The deadline to pay provisional tax using the Accounting Income Method (AIM) is June 28. Make sure you file before then, or you’ll miss out until 2019.
Since April 2018, businesses have been able to choose to use their accounting software to calculate how much provisional tax to pay for each filing period.
May 28 was the first AIM payment date for monthly GST filers.
June 28 is the first payment date for two- and six-monthly GST filers, and those not registered for GST.
If you don’t meet this June deadline, you won’t be able to start using AIM until next year.
June runs a florist shop. She’s worked out with her accountant that she’ll pay GST six-monthly. She uses accounting software, and wants to set up and use AIM to simplify her provisional tax payments.
This means she’ll need to file before 28 June 2018, or she won’t be able to start using AIM until the start of the 2019 financial year.
AIM makes managing cash flow simpler because provisional tax payments are based on a business’s actual results, rather than on the previous year’s earnings or estimated earnings for the current year. And if your income drops during the year, you get an automatic refund of any overpaid tax.
If your business is new, growing, has irregular or seasonal income, or if you find it difficult to forecast your income accurately, AIM could be very helpful.
Talk to your software provider or tax agent about whether AIM is right for your business.
Accounting Income Method (external link) — Inland Revenue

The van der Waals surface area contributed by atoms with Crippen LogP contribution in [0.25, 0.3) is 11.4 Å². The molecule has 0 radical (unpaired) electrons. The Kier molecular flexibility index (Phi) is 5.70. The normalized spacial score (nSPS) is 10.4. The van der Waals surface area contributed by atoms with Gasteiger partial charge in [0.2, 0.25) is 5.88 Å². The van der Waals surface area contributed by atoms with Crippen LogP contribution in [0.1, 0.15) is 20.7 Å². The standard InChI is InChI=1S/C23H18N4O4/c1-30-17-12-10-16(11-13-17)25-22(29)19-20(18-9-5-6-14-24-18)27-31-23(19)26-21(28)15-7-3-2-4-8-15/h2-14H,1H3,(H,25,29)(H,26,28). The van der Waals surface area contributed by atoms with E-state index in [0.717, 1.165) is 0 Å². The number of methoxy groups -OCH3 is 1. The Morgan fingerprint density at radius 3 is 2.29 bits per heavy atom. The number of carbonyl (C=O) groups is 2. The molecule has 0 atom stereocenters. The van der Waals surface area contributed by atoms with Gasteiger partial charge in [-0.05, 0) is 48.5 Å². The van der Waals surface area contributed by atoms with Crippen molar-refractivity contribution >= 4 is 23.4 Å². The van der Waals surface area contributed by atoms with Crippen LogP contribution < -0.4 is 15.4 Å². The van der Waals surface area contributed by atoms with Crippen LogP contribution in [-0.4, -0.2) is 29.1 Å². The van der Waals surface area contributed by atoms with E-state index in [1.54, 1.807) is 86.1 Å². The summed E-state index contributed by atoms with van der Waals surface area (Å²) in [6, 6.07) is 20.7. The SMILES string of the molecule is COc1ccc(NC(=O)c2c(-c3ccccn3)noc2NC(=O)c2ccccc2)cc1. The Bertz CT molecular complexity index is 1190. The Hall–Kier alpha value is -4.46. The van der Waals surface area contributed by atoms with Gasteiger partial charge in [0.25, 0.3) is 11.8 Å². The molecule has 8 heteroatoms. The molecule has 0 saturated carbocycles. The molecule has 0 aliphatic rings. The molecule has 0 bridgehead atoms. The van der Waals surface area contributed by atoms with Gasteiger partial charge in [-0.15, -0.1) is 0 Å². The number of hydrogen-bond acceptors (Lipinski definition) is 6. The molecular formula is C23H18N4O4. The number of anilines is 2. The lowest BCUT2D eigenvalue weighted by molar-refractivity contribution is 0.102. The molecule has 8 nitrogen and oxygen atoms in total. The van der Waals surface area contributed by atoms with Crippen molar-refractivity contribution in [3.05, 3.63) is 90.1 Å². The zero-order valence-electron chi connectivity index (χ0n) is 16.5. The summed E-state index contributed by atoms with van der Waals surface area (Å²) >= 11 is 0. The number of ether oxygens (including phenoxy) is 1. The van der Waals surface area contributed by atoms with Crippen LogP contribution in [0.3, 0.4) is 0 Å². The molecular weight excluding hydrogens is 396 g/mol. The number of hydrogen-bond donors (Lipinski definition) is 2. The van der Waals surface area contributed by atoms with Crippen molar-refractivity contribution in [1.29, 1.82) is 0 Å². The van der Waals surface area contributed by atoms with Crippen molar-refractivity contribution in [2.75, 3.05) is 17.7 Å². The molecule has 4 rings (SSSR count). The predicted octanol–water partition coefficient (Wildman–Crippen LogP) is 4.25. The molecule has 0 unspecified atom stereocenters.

Our February article about AIM generated a lot of questions. We’ve worked with Inland Revenue to bring you the answers.
Can I do this if I don’t have accounting software?
AIM is available only through AIM-capable accounting software. Any software provider can develop AIM-capable software.
So far, Inland Revenue has worked with Xero, Reckon and MYOB in the development of AIM software.
If your provider isn’t currently offering AIM-capable software, ask them when they will offer it.
How does this apply to contractors?
AIM could be particularly helpful for contractors and sole traders because these types of businesses often have difficulty estimating how much their income will be in the current tax year.
What about people who occasionally earn money from odd jobs?
AIM is suitable for businesses with a fluctuating income as you only pay when you’re making a profit. In general, if you’re paying provisional tax and have a turnover of less than $5m, AIM could be an option for you.
Will the ratio option still be available?
Yes – the three other methods for managing provisional tax - the ratio option, the estimation option and the standard option - are all still available.
Why the $5 million cut-off?
AIM is designed for small businesses with a simple structure that use standard software packages. This may be reviewed in the future.
What do I need to do now? Does IRD need to know I plan to move to pay-as-you-go provisional, and if so, how do I tell them?
Set up AIM in your software and submit your Statement of Activity to Inland Revenue on the due date. You don’t need to do anything else.
AIM provisional tax (external link) – Inland Revenue